Johnson rules out tougher Christmas virus curbs for UK
British Prime Minister Boris Johnson on Wednesday resisted calls to tighten coronavirus restrictions over Christmas, as London faced stricter measures and concern grew about rising case numbers.
The government has been under mounting pressure to toughen proposals allowing up to three households to meet indoors during a five-day festive window from December 23, as European neighbours curb their easing plans amid surging infections.
The British Medical Journal (BMJ) and the Health Service Journal (HSJ) on Tuesday warned the UK-wide move could lead to the state-run National Health Service (NHS) being overwhelmed.
But Johnson insisted it would be "inhuman" to "cancel Christmas" now, arguing people should think hard about their plans and "exercise extreme caution" while still being allowed to gather.
"Have yourselves a merry little Christmas," Johnson said at a press conference. "And I'm afraid this year I do mean little."
After talks with leaders of the devolved governments in Scotland, Wales and Northern Ireland, the British leader said the rules should be seen as "a maximum not a target".
"We are keeping the laws the same—but we all want to send the same message: a smaller Christmas is going to be a safer Christmas, and a shorter Christmas is a safer Christmas."
Johnson said there had been "unanimous" agreement between London, Edinburgh, Cardiff and Belfast not to change the policy, after a tough year of social distancing and lockdowns.
But Wales' First Minister Mark Drakeford announced that only two households in the country should mix indoors during the five-day period.
"The fewer people we mix with in our homes, the less chance we have of catching or spreading the virus," he told a regular briefing.
England's Chief Medical Officer Chris Whitty said there was widespread acknowledgement that the Christmas easing would lead to more cases, hospitalisations and deaths.
But he added such decisions were a "balance" of risks, while echoing the calls for caution.
"Keep it small, keep it short, keep it local and think of the most vulnerable people," Whitty said, flanking Johnson in Downing Street.
Britain has been one of the worst affected countries in the pandemic, registering some 65,000 deaths from about 1.9 million positive cases, according to government figures.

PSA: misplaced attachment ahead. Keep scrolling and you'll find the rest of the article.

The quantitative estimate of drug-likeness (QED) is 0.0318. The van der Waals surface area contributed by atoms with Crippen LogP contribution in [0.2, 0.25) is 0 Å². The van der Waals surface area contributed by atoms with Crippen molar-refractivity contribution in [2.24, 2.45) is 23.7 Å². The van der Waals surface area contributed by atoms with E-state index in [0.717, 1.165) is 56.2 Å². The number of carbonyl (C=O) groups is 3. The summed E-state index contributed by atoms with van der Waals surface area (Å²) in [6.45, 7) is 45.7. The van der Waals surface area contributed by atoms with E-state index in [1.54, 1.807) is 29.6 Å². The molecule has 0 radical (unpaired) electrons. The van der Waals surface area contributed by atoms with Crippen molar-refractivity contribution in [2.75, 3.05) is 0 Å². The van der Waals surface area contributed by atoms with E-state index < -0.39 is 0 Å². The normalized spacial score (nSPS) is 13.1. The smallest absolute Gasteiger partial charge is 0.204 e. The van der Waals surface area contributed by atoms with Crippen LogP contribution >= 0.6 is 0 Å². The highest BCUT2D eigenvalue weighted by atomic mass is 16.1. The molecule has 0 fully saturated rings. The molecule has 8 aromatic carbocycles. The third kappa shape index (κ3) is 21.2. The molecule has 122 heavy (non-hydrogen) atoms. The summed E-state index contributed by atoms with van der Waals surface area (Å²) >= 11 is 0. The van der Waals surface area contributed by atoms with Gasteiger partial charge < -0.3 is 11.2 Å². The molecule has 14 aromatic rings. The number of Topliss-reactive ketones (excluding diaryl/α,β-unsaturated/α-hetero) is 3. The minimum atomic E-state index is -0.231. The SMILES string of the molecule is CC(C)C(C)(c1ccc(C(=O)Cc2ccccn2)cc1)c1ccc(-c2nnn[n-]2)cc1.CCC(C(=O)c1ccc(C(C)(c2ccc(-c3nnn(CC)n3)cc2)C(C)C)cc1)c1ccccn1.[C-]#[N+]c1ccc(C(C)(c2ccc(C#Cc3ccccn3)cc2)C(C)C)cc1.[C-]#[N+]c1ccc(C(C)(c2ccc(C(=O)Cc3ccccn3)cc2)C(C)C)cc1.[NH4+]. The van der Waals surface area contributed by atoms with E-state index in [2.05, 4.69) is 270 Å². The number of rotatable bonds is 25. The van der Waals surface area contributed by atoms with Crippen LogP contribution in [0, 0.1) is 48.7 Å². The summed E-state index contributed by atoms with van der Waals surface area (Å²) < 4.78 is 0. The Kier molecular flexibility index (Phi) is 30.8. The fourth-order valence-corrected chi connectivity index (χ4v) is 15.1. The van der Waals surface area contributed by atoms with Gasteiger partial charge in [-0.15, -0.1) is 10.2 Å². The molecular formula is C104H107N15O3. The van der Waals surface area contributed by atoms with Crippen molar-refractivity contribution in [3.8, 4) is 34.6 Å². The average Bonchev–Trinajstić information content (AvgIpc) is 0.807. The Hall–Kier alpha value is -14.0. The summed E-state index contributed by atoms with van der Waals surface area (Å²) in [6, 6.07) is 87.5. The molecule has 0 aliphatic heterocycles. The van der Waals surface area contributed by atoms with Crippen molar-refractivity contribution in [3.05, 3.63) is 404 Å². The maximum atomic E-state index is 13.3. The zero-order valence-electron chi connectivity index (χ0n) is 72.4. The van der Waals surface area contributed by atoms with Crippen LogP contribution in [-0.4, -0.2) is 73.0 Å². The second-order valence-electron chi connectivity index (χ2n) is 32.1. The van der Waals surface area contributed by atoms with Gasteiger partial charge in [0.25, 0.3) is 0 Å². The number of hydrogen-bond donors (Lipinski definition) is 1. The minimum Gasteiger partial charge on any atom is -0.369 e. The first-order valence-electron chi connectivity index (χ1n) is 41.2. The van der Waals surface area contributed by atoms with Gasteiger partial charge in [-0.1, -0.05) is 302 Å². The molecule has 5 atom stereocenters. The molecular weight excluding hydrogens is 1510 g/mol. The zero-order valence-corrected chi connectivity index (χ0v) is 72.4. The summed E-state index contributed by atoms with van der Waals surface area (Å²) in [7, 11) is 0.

Spiralling infection rates in London and parts of southeast England have triggered concerns about a further rise in January, similar to those after the US Thanksgiving holidays.
London moved into the highest level of restrictions early Wednesday, forcing theatres, pubs and restaurants to close again, and banning household mixing indoors.
Takeaway food outlets can still operate, and people can meet in groups of up to six in public places outside. Schools will also remain open.
The move is another body blow for the beleaguered hospitality and entertainment sectors, which have suffered huge losses in revenue and jobs since the start of the pandemic.
Cases were doubling every seven days in some areas, according to officials, a more downbeat assessment after hopes of a breakthrough were raised last week with the start of a vaccination programme.
The roll-out has seen nearly 138,000 people receive their first dose of the Pfizer-BioNTech vaccine since last Tuesday, the government said.
Compliance with existing guidelines is an issue, and concerns have been raised about higher rates of infection among secondary school children aged 11-18.
Increased testing in the worst-hit areas in and around London has been introduced.
England only emerged from a four-week lockdown earlier this month, and the government introduced a targeted three-tier regional system of restrictions to try to cut infection rates.
London had been placed in "Tier 2", which means non-essential shops and services can open, but it currently has one of the highest infection rates in the country.
Under Tier 3, shops and hairdressers can also still stay open.
© 2020 AFP